By now, fans know what to expect from a Juan Wauters album. A folksy hodgepodge of short songs delivered in a nasal croon. Unpretentious lyrics observing the beauty of ordinary life, sung in English and his native Spanish. A warm, loosely plucked acoustic guitar as the central instrument. Oh, and he’ll probably mention something about being from Queens. But his biggest trademark is his freewheeling charm (à la Jonathan Richman), rooted in his love of community. Wauters’ focus has typically been outward, spotlighting his many collaborators and the people he’s met through his music and travels. But after canceling plans for 2020, he relocated to his birthplace of Montevideo, Uruguay, where he found love, stability, and a new definition of home. He processes this reckoning throughout Wandering Rebel, his most introspective album yet.

As always, Wauters’ lust for life takes communal and corporeal form. His projects are laden with features, from indie darlings like Mac DeMarco and Homeshake to the traditional Latin American guitarists Alejandro Dominguez and Luciano Fuentes Borquez. On “Modus Operandi,” fellow New Yorker Greta Kline (Frankie Cosmos) observes sidewalks deserted during the pandemic and asks if the city will ever be the same again. “When it gets rough out here/People that have options go back to their suburbs,” Wauters laments in response. “To them, it was just like some kind of Disney World.” “Milanesa al Pan,” with Argentine singer Zoe Gotusso, is a joyful contrast. Accompanied by group vocals and sweetly textured guitars, the pair take on the roles of long-distance lovers who reunite on the beach to share the titular Argentinian sandwich.

Wandering Rebel skews insular, though, and its somber moments are the most resonant. Thunder cracks through “Nube Negra” (“Black Cloud”), where Wauters writes about changing his surroundings and finally coming to terms with his dark mental state: the globetrotting philosopher acknowledging that you take yourself everywhere you go. Y La Bamba’s Luz Elena Mendoza Ramos plays the role of the cloud, the watery mystique of their harmonies personifying the way depression lingers without a clear cause or solution. Dreams of settling down are also heavy on Wauters’ mind. “I’m looking to have a family/So if this music thing not pick up/We’ll have to make some changes up in here,” he confesses on the title track, his frank talk-singing taking center stage over John Carroll Kirby’s wistful piano. It feels vulnerable; Wauters has always favored straightforward thoughts, and here there isn’t even a goofy beat or quirky melody to hide behind.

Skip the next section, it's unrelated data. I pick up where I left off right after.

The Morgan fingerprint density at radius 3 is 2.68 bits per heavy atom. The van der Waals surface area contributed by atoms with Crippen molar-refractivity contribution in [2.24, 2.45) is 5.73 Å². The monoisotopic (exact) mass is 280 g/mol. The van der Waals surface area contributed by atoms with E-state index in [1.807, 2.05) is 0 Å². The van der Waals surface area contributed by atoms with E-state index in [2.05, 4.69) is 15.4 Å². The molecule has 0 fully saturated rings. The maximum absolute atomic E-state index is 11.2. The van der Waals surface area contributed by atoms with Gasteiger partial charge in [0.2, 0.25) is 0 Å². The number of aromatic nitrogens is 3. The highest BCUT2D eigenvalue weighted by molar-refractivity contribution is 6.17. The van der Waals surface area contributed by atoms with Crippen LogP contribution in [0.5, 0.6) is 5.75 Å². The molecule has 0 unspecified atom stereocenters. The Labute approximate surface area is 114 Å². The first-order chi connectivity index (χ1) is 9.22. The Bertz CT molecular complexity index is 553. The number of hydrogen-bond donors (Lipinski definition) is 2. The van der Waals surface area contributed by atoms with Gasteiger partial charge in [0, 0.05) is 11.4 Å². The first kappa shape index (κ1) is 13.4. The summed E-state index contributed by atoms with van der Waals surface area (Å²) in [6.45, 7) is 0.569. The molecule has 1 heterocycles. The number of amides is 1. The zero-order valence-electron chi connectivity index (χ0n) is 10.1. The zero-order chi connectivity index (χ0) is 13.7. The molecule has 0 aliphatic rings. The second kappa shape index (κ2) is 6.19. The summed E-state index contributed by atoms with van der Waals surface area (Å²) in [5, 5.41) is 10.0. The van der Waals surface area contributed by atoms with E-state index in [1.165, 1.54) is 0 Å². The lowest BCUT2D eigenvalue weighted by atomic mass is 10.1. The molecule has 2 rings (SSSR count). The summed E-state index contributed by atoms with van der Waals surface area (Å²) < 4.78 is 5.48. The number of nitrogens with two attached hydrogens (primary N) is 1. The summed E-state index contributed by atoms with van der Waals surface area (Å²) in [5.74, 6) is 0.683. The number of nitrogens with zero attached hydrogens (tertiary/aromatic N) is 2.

In its latter half, Wandering Rebel takes on a more melancholic and contemplative tone, revealing a side of Wauters that his charisma as a performer sometimes conceals. But he maintains his slice-of-life idiosyncrasies. There’s still room for a song like “En un barrio de Montevideo,” the kooky rough cut of an album closer. Over looped synths that could’ve been a James Ferraro throwaway, it contains two slurred, Auto-Tuned voicemails. One is from a radio station requesting an interview about Wauters’ music; the other is someone hitting him up about a gig polishing floors. It’s weirdly out of place but quintessentially Juan: an unassuming document of the double-life realities of a working artist who never takes himself too seriously.

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Juan Wauters: Wandering Rebel